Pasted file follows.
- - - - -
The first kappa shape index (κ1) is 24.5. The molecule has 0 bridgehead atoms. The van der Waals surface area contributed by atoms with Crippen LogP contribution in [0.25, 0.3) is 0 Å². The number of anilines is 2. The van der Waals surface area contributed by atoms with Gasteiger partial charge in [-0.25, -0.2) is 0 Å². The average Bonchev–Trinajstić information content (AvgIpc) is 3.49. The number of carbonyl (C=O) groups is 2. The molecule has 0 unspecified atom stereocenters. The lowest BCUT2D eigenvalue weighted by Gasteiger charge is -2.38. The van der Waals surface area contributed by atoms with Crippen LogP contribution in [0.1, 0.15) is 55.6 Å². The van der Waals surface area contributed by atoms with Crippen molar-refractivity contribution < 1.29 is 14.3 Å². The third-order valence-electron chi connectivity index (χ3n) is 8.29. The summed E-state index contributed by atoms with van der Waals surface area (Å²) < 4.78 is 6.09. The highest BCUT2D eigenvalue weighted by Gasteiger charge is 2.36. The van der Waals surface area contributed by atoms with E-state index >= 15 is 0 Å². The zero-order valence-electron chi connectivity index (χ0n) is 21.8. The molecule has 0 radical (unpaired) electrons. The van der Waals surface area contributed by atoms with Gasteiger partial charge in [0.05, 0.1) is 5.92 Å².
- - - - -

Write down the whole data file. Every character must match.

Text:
The first kappa shape index (κ1) is 24.5. The molecule has 0 bridgehead atoms. The van der Waals surface area contributed by atoms with Crippen LogP contribution in [0.25, 0.3) is 0 Å². The number of anilines is 2. The van der Waals surface area contributed by atoms with Gasteiger partial charge in [-0.25, -0.2) is 0 Å². The average Bonchev–Trinajstić information content (AvgIpc) is 3.49. The number of carbonyl (C=O) groups is 2. The molecule has 0 unspecified atom stereocenters. The lowest BCUT2D eigenvalue weighted by Gasteiger charge is -2.38. The van der Waals surface area contributed by atoms with Crippen LogP contribution in [0.1, 0.15) is 55.6 Å². The van der Waals surface area contributed by atoms with Crippen molar-refractivity contribution < 1.29 is 14.3 Å². The third-order valence-electron chi connectivity index (χ3n) is 8.29. The summed E-state index contributed by atoms with van der Waals surface area (Å²) < 4.78 is 6.09. The highest BCUT2D eigenvalue weighted by Gasteiger charge is 2.36. The van der Waals surface area contributed by atoms with E-state index >= 15 is 0 Å². The zero-order valence-electron chi connectivity index (χ0n) is 21.8. The molecule has 0 radical (unpaired) electrons. The van der Waals surface area contributed by atoms with Gasteiger partial charge in [0.05, 0.1) is 5.92 Å².